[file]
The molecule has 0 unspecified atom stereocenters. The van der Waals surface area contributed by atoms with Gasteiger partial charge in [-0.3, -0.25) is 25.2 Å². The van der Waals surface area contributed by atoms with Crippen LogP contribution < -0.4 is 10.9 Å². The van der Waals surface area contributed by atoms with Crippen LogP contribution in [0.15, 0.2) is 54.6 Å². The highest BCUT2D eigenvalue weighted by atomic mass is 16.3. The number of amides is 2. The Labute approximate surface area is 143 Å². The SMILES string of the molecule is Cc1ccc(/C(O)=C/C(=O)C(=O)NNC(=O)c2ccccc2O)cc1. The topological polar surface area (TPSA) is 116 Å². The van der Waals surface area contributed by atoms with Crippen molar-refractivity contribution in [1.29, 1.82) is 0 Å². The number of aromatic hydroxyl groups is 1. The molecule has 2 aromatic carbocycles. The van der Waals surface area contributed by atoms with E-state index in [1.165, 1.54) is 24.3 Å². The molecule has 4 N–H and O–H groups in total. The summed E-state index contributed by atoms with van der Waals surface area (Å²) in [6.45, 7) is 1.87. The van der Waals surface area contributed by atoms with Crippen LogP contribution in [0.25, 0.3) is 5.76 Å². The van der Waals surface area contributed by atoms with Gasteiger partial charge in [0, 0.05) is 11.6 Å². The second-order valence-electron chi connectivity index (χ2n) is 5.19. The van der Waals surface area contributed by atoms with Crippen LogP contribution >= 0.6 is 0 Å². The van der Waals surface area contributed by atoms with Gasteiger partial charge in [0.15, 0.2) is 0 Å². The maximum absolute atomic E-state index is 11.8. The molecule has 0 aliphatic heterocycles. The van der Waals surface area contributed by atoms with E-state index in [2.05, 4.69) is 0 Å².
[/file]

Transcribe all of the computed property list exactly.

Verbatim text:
The molecule has 0 unspecified atom stereocenters. The van der Waals surface area contributed by atoms with Gasteiger partial charge in [-0.3, -0.25) is 25.2 Å². The van der Waals surface area contributed by atoms with Crippen LogP contribution < -0.4 is 10.9 Å². The van der Waals surface area contributed by atoms with Crippen LogP contribution in [0.15, 0.2) is 54.6 Å². The highest BCUT2D eigenvalue weighted by atomic mass is 16.3. The number of amides is 2. The Labute approximate surface area is 143 Å². The SMILES string of the molecule is Cc1ccc(/C(O)=C/C(=O)C(=O)NNC(=O)c2ccccc2O)cc1. The topological polar surface area (TPSA) is 116 Å². The van der Waals surface area contributed by atoms with Crippen molar-refractivity contribution in [1.29, 1.82) is 0 Å². The number of aromatic hydroxyl groups is 1. The molecule has 2 aromatic carbocycles. The van der Waals surface area contributed by atoms with E-state index in [1.165, 1.54) is 24.3 Å². The molecule has 4 N–H and O–H groups in total. The summed E-state index contributed by atoms with van der Waals surface area (Å²) in [6.45, 7) is 1.87. The van der Waals surface area contributed by atoms with Crippen LogP contribution in [0.25, 0.3) is 5.76 Å². The van der Waals surface area contributed by atoms with Gasteiger partial charge in [0, 0.05) is 11.6 Å². The second-order valence-electron chi connectivity index (χ2n) is 5.19. The van der Waals surface area contributed by atoms with Crippen LogP contribution >= 0.6 is 0 Å². The van der Waals surface area contributed by atoms with Gasteiger partial charge in [0.15, 0.2) is 0 Å². The maximum absolute atomic E-state index is 11.8. The molecule has 0 aliphatic heterocycles. The van der Waals surface area contributed by atoms with E-state index in [2.05, 4.69) is 0 Å².